Jesus and his disciples are on the road this morning. The visual is important. In the story you have Jesus, the disciples, and what Mark refers to as the “crowd.” Jesus has a bit of a posse, a bit of an entourage. They’re walking down a long dusty footpath from Bethsaida to Cesarea Phillipi, climbing up to the Golan heights. On the road, Jesus decides that he has some explaining to do to those closest to him, the followers he has called into this ministry. Maybe they’re together in a cluster, far enough ahead of “the crowd” to be out of earshot. So far his ministry has been about healing and feeding. He’s taught a little bit, told them the parable of the sowers. He walked on water and calmed a storm, that was weird. Jesus described the Kingdom of God. But so far, Jesus, has not told them where this, this mission they are all on together, where this is all headed.
Like any good teacher, he begins with a question: “Who do people say that I am?” which leads to another, more important question: “Who do you say that I am?” Peter gets the answer right, “You are the Messiah!” But Jesus sternly tells them all not to say that word, that politically charged word. You see, people were looking for a messiah. The prophets promised that a savior would come, and rescue the people from the rule of foreign oppressors. The messiah was supposed to come and lead a military campaign against Rome, remove the empire, and begin to reign over Israel. The word had weight.
What Jesus says next is confounding. He admits to being the messiah, and then says that the messiah must die. Peter, ever the good student, pulls him aside. Notice, Peter pulls him off the path. He takes him off the road for a moment. Peter was the first one with the right answer before, and he’s ready to explain to the teacher that the teacher has it wrong. That’s not how it goes. The messiah doesn’t die. The messiah reigns on high, triumphant! Jesus responds with that famous stinging retort: “Get behind me Satan.”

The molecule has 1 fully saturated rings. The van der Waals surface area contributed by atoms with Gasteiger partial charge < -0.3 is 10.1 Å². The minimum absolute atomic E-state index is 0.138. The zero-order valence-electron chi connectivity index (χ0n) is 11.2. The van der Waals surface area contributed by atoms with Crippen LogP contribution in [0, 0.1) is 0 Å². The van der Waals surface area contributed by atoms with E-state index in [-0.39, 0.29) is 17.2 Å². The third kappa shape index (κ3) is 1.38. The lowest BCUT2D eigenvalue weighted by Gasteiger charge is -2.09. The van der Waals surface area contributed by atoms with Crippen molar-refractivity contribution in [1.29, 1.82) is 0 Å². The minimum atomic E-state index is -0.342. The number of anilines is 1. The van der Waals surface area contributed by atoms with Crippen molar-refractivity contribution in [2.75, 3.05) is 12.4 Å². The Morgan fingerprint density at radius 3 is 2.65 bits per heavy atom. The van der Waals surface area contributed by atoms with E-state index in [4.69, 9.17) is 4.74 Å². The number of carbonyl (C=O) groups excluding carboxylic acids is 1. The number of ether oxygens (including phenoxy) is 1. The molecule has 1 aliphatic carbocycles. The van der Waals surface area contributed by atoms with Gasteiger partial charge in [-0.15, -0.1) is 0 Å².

“Get behind me Satan.” The words call Peter a tempter. That’s the literal translation of satan, “the tempter.” The role of the devil is specific in the Hebrew and Arabic mind. That tempting is a common theme in the stories of the Bible, in the stories of prophets and teachers. Even in the story of the prophet Muhammad, this idea of the tempter, satan arises.
The story about Muhammad and the devil was told in this week’s The New Yorker. The writer explains the context in which the new religion of Islam was being born. A nomadic people had just begun to settle down permanently. The new city of Mecca was prosperous. Much of Mecca’s financial power came from important temples to three goddesses which stood outside the gates. The temples were controlled by Mecca’s ruling families, and the offerings made by passing caravans served as fantastic tax revenue.
In the new cities there was a new problem: homelessness and hunger. In the caravan, this problem did not exist. You did not leave people behind. The nomads took care of each other. The umbrella of extended families, headed by matriarchal leaders, made sure that even orphans were cared for. Muhammad ibn Abdullah, the man who would become “The Prophet” worried about the growing numbers of hungry and holy people as he walked past the temples to the goddesses on his way to Mt. Hira